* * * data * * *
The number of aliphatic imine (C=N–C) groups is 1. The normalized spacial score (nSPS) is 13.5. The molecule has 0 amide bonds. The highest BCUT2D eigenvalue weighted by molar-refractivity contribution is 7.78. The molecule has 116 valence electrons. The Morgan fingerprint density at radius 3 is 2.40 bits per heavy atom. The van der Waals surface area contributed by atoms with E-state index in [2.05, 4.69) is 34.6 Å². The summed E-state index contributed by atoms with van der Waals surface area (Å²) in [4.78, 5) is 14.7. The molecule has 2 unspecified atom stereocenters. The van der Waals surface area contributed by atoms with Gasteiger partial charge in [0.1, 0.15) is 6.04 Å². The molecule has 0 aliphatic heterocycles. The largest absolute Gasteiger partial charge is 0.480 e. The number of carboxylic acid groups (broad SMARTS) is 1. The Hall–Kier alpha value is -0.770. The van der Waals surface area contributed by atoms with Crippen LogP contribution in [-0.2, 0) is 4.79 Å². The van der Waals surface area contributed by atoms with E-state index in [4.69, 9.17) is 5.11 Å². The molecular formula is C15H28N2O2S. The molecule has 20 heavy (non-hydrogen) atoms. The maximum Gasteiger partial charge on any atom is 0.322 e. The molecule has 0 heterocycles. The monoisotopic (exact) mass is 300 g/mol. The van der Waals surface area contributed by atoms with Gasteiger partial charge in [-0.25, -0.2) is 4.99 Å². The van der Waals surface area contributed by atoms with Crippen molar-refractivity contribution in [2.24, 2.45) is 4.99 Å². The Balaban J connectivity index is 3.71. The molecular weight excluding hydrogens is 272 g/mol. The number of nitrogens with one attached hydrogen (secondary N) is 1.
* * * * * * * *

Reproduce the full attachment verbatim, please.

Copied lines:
The number of aliphatic imine (C=N–C) groups is 1. The normalized spacial score (nSPS) is 13.5. The molecule has 0 amide bonds. The highest BCUT2D eigenvalue weighted by molar-refractivity contribution is 7.78. The molecule has 116 valence electrons. The Morgan fingerprint density at radius 3 is 2.40 bits per heavy atom. The van der Waals surface area contributed by atoms with E-state index in [2.05, 4.69) is 34.6 Å². The summed E-state index contributed by atoms with van der Waals surface area (Å²) in [4.78, 5) is 14.7. The molecule has 2 unspecified atom stereocenters. The van der Waals surface area contributed by atoms with Gasteiger partial charge in [0.1, 0.15) is 6.04 Å². The molecule has 0 aliphatic heterocycles. The largest absolute Gasteiger partial charge is 0.480 e. The number of carboxylic acid groups (broad SMARTS) is 1. The Hall–Kier alpha value is -0.770. The van der Waals surface area contributed by atoms with Crippen LogP contribution in [-0.2, 0) is 4.79 Å². The van der Waals surface area contributed by atoms with E-state index in [4.69, 9.17) is 5.11 Å². The molecular formula is C15H28N2O2S. The molecule has 20 heavy (non-hydrogen) atoms. The maximum Gasteiger partial charge on any atom is 0.322 e. The molecule has 0 heterocycles. The monoisotopic (exact) mass is 300 g/mol. The van der Waals surface area contributed by atoms with Gasteiger partial charge in [-0.25, -0.2) is 4.99 Å². The van der Waals surface area contributed by atoms with Crippen molar-refractivity contribution in [2.24, 2.45) is 4.99 Å². The Balaban J connectivity index is 3.71. The molecular weight excluding hydrogens is 272 g/mol. The number of nitrogens with one attached hydrogen (secondary N) is 1.